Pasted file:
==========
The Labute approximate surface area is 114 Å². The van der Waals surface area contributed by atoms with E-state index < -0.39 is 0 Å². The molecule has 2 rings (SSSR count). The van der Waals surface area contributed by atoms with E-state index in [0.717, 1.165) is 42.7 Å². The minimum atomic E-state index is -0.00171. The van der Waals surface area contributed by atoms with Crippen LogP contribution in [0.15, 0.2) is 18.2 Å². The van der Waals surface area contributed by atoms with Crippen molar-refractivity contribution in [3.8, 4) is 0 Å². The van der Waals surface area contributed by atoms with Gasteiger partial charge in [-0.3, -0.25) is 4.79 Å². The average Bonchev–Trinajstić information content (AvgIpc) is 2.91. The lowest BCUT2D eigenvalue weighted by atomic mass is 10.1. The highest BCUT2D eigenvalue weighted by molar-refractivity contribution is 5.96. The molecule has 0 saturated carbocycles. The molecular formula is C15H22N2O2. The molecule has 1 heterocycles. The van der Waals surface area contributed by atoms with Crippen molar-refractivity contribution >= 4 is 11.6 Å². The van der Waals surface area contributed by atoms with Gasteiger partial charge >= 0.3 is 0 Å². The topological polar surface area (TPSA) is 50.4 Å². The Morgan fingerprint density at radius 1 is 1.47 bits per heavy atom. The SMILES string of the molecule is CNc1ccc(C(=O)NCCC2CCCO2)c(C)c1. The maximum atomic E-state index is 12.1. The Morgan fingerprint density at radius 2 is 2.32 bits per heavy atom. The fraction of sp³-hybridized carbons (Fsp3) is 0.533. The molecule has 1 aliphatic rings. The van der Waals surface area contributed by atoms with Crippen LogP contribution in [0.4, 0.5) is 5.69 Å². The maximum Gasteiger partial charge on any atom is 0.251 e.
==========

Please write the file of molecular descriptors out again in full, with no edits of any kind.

The Labute approximate surface area is 114 Å². The van der Waals surface area contributed by atoms with E-state index < -0.39 is 0 Å². The molecule has 2 rings (SSSR count). The van der Waals surface area contributed by atoms with E-state index in [0.717, 1.165) is 42.7 Å². The minimum atomic E-state index is -0.00171. The van der Waals surface area contributed by atoms with Crippen LogP contribution in [0.15, 0.2) is 18.2 Å². The van der Waals surface area contributed by atoms with Crippen molar-refractivity contribution in [3.8, 4) is 0 Å². The van der Waals surface area contributed by atoms with Gasteiger partial charge in [-0.3, -0.25) is 4.79 Å². The average Bonchev–Trinajstić information content (AvgIpc) is 2.91. The lowest BCUT2D eigenvalue weighted by atomic mass is 10.1. The highest BCUT2D eigenvalue weighted by molar-refractivity contribution is 5.96. The molecule has 0 saturated carbocycles. The molecular formula is C15H22N2O2. The molecule has 1 heterocycles. The van der Waals surface area contributed by atoms with Crippen molar-refractivity contribution >= 4 is 11.6 Å². The van der Waals surface area contributed by atoms with Gasteiger partial charge >= 0.3 is 0 Å². The topological polar surface area (TPSA) is 50.4 Å². The Morgan fingerprint density at radius 1 is 1.47 bits per heavy atom. The SMILES string of the molecule is CNc1ccc(C(=O)NCCC2CCCO2)c(C)c1. The maximum atomic E-state index is 12.1. The Morgan fingerprint density at radius 2 is 2.32 bits per heavy atom. The fraction of sp³-hybridized carbons (Fsp3) is 0.533. The molecule has 1 aliphatic rings. The van der Waals surface area contributed by atoms with Crippen LogP contribution in [0.4, 0.5) is 5.69 Å². The maximum Gasteiger partial charge on any atom is 0.251 e.